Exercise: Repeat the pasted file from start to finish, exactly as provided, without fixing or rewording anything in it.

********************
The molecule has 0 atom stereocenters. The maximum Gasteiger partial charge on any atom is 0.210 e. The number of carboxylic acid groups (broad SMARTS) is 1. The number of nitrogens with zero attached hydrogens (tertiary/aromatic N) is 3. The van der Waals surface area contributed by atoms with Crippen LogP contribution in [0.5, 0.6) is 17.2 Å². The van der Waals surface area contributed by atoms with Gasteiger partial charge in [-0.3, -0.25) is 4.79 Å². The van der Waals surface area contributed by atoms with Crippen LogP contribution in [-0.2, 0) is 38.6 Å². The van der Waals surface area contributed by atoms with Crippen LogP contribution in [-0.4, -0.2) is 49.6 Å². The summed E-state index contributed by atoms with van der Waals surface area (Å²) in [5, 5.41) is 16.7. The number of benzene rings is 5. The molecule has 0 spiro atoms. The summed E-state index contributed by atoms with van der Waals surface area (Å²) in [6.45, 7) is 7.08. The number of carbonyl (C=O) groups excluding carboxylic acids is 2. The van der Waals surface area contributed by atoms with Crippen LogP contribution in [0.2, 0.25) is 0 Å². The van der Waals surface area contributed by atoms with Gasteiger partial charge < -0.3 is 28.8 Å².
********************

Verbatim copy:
The molecule has 0 atom stereocenters. The maximum Gasteiger partial charge on any atom is 0.210 e. The number of carboxylic acid groups (broad SMARTS) is 1. The number of nitrogens with zero attached hydrogens (tertiary/aromatic N) is 3. The van der Waals surface area contributed by atoms with Crippen LogP contribution in [0.5, 0.6) is 17.2 Å². The van der Waals surface area contributed by atoms with Gasteiger partial charge in [-0.3, -0.25) is 4.79 Å². The van der Waals surface area contributed by atoms with Crippen LogP contribution in [-0.2, 0) is 38.6 Å². The van der Waals surface area contributed by atoms with Crippen LogP contribution in [-0.4, -0.2) is 49.6 Å². The summed E-state index contributed by atoms with van der Waals surface area (Å²) in [5, 5.41) is 16.7. The number of benzene rings is 5. The molecule has 0 spiro atoms. The summed E-state index contributed by atoms with van der Waals surface area (Å²) in [6.45, 7) is 7.08. The number of carbonyl (C=O) groups excluding carboxylic acids is 2. The van der Waals surface area contributed by atoms with Crippen LogP contribution in [0.2, 0.25) is 0 Å². The van der Waals surface area contributed by atoms with Gasteiger partial charge < -0.3 is 28.8 Å².